Every Once in a While, We Come Across 1,700-Year-Old Roman Dodecahedra. We Still Don’t Know What They Were Used For

  • Archeologists have found some 130 bronze and gold dodecahedra from the 2nd and 4th centuries since 1739.

  • What they were used for remains a mystery, but experts have several theories and interpretations try to explain it.

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Researchers have uncovered most of Ancient Rome’s secrets, but new discoveries are made that surprise us all every now and then. Such is the case of the ancient concrete used by the Romans thousands of years ago that still endures the test of time. Other examples are the various Roman forts that were recently discovered through Cold War spy satellites, as well as the coins that have provided valuable insights into the Romans’ footsteps around the world.

However, one item remains a mystery—the dodecahedra. Though dozens of them have been found from time to time, their purpose remains unknown.

As good as new. The first of these dodecahedra was discovered in 1739. Since then, around 130 have been found in various parts of Europe, particularly in countries including France, Germany, Hungary, and the United Kingdom. Most of the examples were found in Gallo-Roman locations. One interesting fact is that these objects come in different sizes and are usually dodecahedrons (12-sided figures) with no inscriptions of letters or numbers. In general, they appear to be in excellent condition, with no signs of wear and tear. One icosahedron (20-sided) has also been found in Germany.

Gold dodecahedra. These fascinating objects are primarily composed of copper. An X-ray fluorescence analysis conducted on one of them revealed that it was made of up 75% copper, 18% lead, and 7% tin. They range in size from 1.5 to 4 inches and have similar shapes, with protuberances and holes of different diameters on the faces. However, there doesn’t seem to be a standard measurement or a unique composition.

Additionally, other archeologists have also discovered smaller dodecahedra with the same physical characteristics, except that they’re made of gold. These objects appear to be from the same period and were found along the Maritime Silk Road. This discovery may provide two potential clues: Either the Romans traded with Southeast Asia and brought the more valuable gold objects, or the gold dodecahedra held significant personal value for the Romans.

Norton Disney. The latest discovery has been made in Norton Disney, a town located in the British county of Lincolnshire. This marks the 33rd enigmatic object found in Great Britain, and it’s an interesting one. As explained by the team that discovered it, the object is completely intact and shows no signs of wear and tear.

The dodecahedron weighs around 0.54 pounds and measures 3 inches in width. Experts are currently carrying out an investigation to determine if it holds any properties that could provide insight into its time period. The site where it was found contained ceramic fragments from a wide time frame, from the Iron Age to the Roman period. The excavation team is planning to return to the site this summer.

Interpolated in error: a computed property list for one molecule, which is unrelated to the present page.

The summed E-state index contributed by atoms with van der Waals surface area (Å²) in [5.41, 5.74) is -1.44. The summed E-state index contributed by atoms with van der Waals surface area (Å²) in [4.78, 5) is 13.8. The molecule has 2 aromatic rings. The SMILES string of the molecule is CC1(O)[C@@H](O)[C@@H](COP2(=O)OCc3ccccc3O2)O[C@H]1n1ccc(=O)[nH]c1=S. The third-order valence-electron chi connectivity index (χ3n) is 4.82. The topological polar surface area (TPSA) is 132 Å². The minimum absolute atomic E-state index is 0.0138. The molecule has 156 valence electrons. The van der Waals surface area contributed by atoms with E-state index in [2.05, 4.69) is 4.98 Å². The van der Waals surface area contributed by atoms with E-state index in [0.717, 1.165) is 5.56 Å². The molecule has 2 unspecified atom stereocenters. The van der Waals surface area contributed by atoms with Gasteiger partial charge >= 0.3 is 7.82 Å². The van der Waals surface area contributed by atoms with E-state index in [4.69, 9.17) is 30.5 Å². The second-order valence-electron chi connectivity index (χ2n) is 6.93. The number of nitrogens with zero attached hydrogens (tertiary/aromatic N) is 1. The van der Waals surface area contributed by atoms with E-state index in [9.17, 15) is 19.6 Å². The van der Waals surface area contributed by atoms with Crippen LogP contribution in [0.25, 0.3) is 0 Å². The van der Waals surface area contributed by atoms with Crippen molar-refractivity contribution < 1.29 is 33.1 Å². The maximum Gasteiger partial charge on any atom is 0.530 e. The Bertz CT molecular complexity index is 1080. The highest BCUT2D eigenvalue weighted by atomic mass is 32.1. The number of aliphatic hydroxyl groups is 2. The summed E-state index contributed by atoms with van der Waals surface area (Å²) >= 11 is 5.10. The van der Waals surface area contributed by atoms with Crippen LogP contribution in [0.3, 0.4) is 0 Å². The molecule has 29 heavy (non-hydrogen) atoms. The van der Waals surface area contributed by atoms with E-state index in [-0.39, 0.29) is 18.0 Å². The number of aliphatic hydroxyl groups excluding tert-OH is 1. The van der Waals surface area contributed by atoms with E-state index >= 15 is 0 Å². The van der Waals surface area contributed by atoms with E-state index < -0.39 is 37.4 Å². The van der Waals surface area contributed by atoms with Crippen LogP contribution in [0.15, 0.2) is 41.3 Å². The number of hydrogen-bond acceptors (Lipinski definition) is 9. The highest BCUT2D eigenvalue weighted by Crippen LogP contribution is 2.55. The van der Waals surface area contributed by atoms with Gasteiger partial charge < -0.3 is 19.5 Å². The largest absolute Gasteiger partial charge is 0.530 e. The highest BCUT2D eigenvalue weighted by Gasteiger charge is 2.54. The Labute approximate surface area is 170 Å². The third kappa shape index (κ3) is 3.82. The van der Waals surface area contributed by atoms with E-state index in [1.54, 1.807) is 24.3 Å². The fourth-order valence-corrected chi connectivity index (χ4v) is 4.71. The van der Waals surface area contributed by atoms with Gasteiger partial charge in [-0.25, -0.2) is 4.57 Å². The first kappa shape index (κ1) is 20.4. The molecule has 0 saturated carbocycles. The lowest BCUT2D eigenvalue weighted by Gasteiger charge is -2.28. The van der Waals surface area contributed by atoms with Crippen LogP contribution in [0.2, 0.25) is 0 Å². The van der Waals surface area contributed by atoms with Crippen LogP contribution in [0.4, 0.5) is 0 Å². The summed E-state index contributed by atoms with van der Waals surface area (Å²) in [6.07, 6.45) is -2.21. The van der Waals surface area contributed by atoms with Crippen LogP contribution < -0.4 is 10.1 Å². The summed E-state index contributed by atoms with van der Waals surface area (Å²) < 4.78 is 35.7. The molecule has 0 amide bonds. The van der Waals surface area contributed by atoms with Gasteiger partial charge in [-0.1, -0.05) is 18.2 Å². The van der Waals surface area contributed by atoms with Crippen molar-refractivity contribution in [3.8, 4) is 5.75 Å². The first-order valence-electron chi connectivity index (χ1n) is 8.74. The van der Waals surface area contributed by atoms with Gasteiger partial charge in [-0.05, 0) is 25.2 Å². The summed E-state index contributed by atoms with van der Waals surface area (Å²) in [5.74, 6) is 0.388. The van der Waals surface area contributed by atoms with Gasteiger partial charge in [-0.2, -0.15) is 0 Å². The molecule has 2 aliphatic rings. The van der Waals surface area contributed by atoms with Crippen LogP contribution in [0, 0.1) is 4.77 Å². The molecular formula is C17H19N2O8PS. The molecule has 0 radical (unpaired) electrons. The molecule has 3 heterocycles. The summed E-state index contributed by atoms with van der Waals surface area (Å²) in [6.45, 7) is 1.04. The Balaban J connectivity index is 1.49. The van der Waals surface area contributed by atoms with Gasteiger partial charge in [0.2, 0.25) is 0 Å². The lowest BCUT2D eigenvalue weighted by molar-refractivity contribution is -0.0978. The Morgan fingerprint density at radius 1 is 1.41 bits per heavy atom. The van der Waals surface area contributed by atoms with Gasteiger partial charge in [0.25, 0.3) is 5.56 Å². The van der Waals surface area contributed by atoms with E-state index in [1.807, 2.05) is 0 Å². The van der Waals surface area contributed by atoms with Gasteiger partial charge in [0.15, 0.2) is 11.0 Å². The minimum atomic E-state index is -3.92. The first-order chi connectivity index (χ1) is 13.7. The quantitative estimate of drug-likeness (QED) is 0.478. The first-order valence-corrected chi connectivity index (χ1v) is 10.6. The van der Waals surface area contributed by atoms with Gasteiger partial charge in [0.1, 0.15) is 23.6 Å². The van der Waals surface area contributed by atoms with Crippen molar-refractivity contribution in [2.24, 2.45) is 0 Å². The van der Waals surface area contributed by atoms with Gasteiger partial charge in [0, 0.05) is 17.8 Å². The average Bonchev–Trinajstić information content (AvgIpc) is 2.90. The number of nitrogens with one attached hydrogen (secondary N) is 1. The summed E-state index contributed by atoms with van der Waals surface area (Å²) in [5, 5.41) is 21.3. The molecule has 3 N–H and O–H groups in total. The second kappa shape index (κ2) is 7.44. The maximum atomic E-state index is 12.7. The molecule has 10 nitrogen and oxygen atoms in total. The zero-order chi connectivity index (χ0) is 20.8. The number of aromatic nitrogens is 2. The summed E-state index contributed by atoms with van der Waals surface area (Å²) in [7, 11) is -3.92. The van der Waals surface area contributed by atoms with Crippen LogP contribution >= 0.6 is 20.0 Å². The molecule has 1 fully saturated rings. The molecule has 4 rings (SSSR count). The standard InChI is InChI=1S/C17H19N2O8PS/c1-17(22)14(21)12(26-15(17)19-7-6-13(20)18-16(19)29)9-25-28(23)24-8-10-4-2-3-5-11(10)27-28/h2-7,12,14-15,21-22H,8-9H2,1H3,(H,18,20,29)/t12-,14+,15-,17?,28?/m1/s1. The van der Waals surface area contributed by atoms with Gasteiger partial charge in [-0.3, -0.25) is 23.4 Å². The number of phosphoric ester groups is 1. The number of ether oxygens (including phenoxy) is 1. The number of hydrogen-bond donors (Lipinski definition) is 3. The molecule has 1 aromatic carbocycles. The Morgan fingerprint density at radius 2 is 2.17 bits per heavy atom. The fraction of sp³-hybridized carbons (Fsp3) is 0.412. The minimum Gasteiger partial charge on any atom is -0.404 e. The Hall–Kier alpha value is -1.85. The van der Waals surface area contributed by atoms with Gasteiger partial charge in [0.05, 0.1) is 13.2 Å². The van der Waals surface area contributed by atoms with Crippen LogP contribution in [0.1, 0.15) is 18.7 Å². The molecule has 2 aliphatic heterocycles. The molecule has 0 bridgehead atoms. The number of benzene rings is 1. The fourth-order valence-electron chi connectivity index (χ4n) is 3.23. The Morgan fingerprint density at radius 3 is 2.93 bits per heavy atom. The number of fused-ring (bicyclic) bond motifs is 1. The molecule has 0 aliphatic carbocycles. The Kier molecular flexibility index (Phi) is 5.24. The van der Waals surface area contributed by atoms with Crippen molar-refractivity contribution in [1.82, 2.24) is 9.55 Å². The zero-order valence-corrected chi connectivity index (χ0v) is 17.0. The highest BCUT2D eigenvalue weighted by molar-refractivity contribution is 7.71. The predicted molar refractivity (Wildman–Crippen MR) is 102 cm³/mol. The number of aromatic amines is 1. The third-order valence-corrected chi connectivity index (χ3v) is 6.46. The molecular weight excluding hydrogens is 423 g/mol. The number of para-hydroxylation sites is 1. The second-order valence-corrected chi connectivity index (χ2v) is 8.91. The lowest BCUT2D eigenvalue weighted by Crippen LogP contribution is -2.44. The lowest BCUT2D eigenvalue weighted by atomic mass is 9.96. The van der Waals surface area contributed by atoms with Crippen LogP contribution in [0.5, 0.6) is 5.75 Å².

No historical register. Archeologists have found over 100 dodecahedra, but their use remains a mystery. While they’re in good condition, researchers are confused about some of their characteristics. First, they don’t have a standard size, which seems to rule out that they were used for measurement or military purposes. They also don’t have a standard shape, with different hole sizes on their faces.

Additionally, and more importantly, researchers haven’t found historical records or references to these objects in Roman documents. Although this could suggest that they weren’t highly valued by the Romans, some were found in coin deposits, which seems to contradict this. It’s possible that they were indeed valuable to their owners or they were used with coins, maybe to check their diameter and hence the varying hole sizes in the dodecahedra.

We can only theorize. Due to the lack of documentation and record-keeping, all theories about the use of the dodecahedra are pure speculation. Some theories are simply not plausible, but others may be. For instance, some suggest that the dodecahedra were used in games, but their good condition makes this unlikely. Additionally, since there are no markings on them, the theory that they were used as weapons is improbable.

Another theory suggests that the dodecahedra were used as religious artifacts or for performing rituals. A simpler explanation is that they were part of some sort of test that goldsmiths had to pass to join a guild. Finally, it’s been suggested that they may have been used to measure light or the position of the Sun in order to calculate important dates.

In the end, it’s evident that these objects required a great mastery of metal. However, all the theories surrounding their use can be true or false at the same time. Until we find some records, we can only engage in guessing games about their purpose. What we do know is that they date back to the 2nd to 4th centuries. But since we haven’t found a user’s guide in 1,700 years to tell us what they are, it seems unlikely that we’ll ever find what they were really used for.

Image | Kleon3

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